Drought conditions are increasing the possibility of disease outbreaks in water fowl, according to the California Department of Fish and Wildlife.
“The conditions that are conducive to the bacteria for avian botulism are shallow water and warm water conditions all of which we think will be more prevalent this year,” said Jeff Cann, a biologist for the CDFW.
The severe drought this year has been an issues across the state, and now biologists are worried about the effect low water will have on wetland birds. In areas like the Moss Landing Wildlife Area the water in certain areas is already starting to dry up.
“Birds are migrating down the flyway and will stop over at wetlands on the way from the north to the south and look for wetlands to stop over in,” said Cann.
If the water is low the bacteria will feed on the rotten plants, and spread when the birds group up to feast on the limited wetlands ultimately resulting in death.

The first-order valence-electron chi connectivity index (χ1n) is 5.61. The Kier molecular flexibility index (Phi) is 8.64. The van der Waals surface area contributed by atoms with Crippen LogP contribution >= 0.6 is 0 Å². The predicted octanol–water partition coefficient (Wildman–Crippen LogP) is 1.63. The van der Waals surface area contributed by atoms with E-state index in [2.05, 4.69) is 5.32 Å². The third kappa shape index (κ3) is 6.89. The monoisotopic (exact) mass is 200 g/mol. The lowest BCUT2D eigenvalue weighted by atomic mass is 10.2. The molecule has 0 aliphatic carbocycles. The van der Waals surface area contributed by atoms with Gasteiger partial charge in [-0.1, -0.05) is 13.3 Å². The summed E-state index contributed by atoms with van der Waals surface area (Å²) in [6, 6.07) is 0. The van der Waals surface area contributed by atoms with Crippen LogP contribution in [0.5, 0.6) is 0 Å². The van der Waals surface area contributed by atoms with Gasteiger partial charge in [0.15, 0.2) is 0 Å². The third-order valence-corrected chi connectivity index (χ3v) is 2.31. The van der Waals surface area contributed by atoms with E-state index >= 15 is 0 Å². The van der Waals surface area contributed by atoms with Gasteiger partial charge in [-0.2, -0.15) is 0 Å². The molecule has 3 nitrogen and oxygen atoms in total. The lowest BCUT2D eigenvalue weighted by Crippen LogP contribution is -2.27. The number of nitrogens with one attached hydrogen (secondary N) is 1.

“If it spreads in large groups, then removing large amounts of water fowl can be tough on their population,” said Cann.
As many as 46,000 birds have been killed in previous outbreaks in California, and although humans cannot catch the disease the CDFW says they can help prevent the spread.
“Sometimes a bird dies. One bird does not an outbreak make. But if they see four or five that have died off, the limber neck, and the flopping on water unable to fly, it’s important to tell us," said Cann.
The California Department of Fish and Wildlife are asking property owners to report dead water birds they find. Removal of dead birds often helps minimize mortality and reduce the spread of disease.
To report dead birds to the Dept. of Fish and Wildlife's investigations labs, call 916-358-2790 or use the online form here.